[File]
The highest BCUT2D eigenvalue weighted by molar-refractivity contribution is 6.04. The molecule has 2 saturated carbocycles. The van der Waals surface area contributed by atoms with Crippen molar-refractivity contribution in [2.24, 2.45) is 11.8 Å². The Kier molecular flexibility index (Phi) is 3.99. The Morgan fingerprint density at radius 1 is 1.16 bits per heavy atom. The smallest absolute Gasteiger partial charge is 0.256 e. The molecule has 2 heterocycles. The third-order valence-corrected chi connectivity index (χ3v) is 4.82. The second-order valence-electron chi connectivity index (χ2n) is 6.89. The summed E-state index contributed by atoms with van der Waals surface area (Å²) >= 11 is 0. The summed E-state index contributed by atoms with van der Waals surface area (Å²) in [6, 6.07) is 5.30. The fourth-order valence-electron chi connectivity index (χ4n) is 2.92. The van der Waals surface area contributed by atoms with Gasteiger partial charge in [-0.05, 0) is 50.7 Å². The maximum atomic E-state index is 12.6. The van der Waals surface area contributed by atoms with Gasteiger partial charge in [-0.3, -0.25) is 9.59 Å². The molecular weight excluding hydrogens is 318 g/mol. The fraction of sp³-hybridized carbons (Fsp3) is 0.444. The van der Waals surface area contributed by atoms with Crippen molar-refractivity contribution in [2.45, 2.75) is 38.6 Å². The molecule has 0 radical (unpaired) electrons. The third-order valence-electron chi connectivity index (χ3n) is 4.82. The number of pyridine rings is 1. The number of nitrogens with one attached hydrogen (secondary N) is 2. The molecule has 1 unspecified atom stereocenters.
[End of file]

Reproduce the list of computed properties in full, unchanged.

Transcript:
The highest BCUT2D eigenvalue weighted by molar-refractivity contribution is 6.04. The molecule has 2 saturated carbocycles. The van der Waals surface area contributed by atoms with Crippen molar-refractivity contribution in [2.24, 2.45) is 11.8 Å². The Kier molecular flexibility index (Phi) is 3.99. The Morgan fingerprint density at radius 1 is 1.16 bits per heavy atom. The smallest absolute Gasteiger partial charge is 0.256 e. The molecule has 2 heterocycles. The third-order valence-corrected chi connectivity index (χ3v) is 4.82. The second-order valence-electron chi connectivity index (χ2n) is 6.89. The summed E-state index contributed by atoms with van der Waals surface area (Å²) >= 11 is 0. The summed E-state index contributed by atoms with van der Waals surface area (Å²) in [6, 6.07) is 5.30. The fourth-order valence-electron chi connectivity index (χ4n) is 2.92. The van der Waals surface area contributed by atoms with Gasteiger partial charge in [-0.05, 0) is 50.7 Å². The maximum atomic E-state index is 12.6. The van der Waals surface area contributed by atoms with Gasteiger partial charge in [-0.3, -0.25) is 9.59 Å². The molecular weight excluding hydrogens is 318 g/mol. The fraction of sp³-hybridized carbons (Fsp3) is 0.444. The van der Waals surface area contributed by atoms with Crippen molar-refractivity contribution in [2.45, 2.75) is 38.6 Å². The molecule has 0 radical (unpaired) electrons. The third-order valence-electron chi connectivity index (χ3n) is 4.82. The number of pyridine rings is 1. The number of nitrogens with one attached hydrogen (secondary N) is 2. The molecule has 1 unspecified atom stereocenters.